Posted by: zhak39 | August 20, 2006

No Need for Reservations

This time when the phone rings it is not a client or a student or a colleague but the anxious voice of my youngest, “but what does bacon look like when it’s done?” One of the great accomplishments this summer was getting the boys in the kitchen to rattle the pots and pans. Now that I am working later it’s very difficult to provide nourishing dishes every night from whole foods. Pre-processed foods provide convenience but at what cost? Nutritional deficits, empty calories, unnecessary chemicals. Besides, I don’t know how to use them. I wouldn’t know what to do with a lean cuisine.

Luckily the boys have stepped up to the platter and either start dinner or with some on the phone coaching complete whole meals. This has been a blessing. On Sunday, one of the boys will go shopping with me and suggest menus. Then when we get home, we put up the weekly ‘specials’–
As you can see, I don’t put specific days up. Although some meals are based on ingredients from other meals (for example following roast chicken with chicken salad plates and soup), I like for the boys to have some flexibility in what days they get to cook.

Today was very exciting. Last week Sam made a double batch of tomato sauce with sweet Italian sausage and meatballs which he served on thin spaghetti. Now this is one of his standards, nothing big about that. What made it exciting was that the leftovers were to go into his first attempt at lasagne. We decided to do it today since this didn’t seem like a good dish to coach over the phone. While lasagne isn’t difficult, it is intensive and he felt that he could use a back up right in the kitchen in case anything went wrong.

Now what you see here, besides my sweet handsome boy, are several bowls holding the prepared ingredients. The large stainless steel bowl has tomato sauce to which he added some chopped tomatoes to thin it a tad. Behind that is another bowl with the left over meatballs and sausage which he used a potato masher to squash. You can just see the food processer in the back which he used to shred mozarella cheese to which he added a handful of grated parmesan. There is also a bowl with ricotta cheese with shredded mozarella and one huge double yolk egg, well blended. Oh, and right in front that is not Irish Cream Liqueur. In order to discourage mice, I put all of our pastas, grains, rice, and cereal in metal containers. In it are (yes, it is premade) lasagne sheets because we didn’t have time to zip up some pasta this morning.

One of the reasons that Sam added chopped tomatoes to the sauce is that rather than parboiling the pasta, he used it from the box. This works as long as there is enough liguid in the dish. He put two ladlesful of sauce in the bottom of a rectangular casserole dish than fit in three sheets of pasta and 1/2 ladleful of sauce. He than alternately dabbed meat and the ricotta cheese mixtures and tamped them down lightly. Then, because it’s summer and its fresh, he put on a layer of spinach leaves. He repeated this then on the top layer put sauce and the mozzarella/parm cheese mixture. The whole thing was covered with aluminum foil to keep the moisture in then popped into a 350 oven for an hour. Sound good? Looks good, too.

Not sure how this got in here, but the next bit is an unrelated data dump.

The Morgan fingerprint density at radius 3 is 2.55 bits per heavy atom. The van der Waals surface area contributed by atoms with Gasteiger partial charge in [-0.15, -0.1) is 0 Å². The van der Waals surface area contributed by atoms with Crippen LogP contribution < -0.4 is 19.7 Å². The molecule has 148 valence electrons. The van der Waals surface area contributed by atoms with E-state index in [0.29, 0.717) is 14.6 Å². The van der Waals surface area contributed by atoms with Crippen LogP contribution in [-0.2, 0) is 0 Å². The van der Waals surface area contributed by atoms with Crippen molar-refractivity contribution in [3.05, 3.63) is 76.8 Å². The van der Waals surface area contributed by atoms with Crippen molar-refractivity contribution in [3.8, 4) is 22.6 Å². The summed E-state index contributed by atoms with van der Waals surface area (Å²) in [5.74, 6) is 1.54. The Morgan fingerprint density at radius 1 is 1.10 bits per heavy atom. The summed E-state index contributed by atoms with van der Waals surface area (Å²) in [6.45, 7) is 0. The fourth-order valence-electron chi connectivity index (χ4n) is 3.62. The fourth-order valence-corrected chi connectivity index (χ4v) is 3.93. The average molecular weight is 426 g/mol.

1. Wonderful story.

    I learned how to make sauce three different times as a kid: first from Aunt Sally on Ogden Street in Middletown, then from Tony at Cousin’s Pizza, and then from the first Godfather movie.

    They weren’t that different. I think the idea of blending onions, parsley, black pepper and garlic in Olive Oil first on “low” for an hour or so does add to the flavor and texture of the sauce, but then it takes me a day to complete it, which my wife has no patience for whatsoever.

    But you’re doing the right thing with these kids.

    And you can’t go wrong with those ingredients for lasagna. Especially if the sauce is home made.

    Bill from Chappaqua

  2. You had the great teachers! And I think it’s perfectly acceptable to get cooking tips from watching movies.

    While few of us have the time to watch onions simmer, the way Sam started was as my pot watcher. His job was to stir the sauce every time the clock chimed a quarter hour. He has been through the paces since.

    Thank you for stopping by. And feel free to leave any recipes; sounds like you have the cooking gene.

  3. Looks good, Sam. Hope you will make this dinner for us next time you visit New York.

  4. You’re a good teacher – I learned to make fresh tomato sauce from you! I still have your instructions written down on a slip of paper somewhere.

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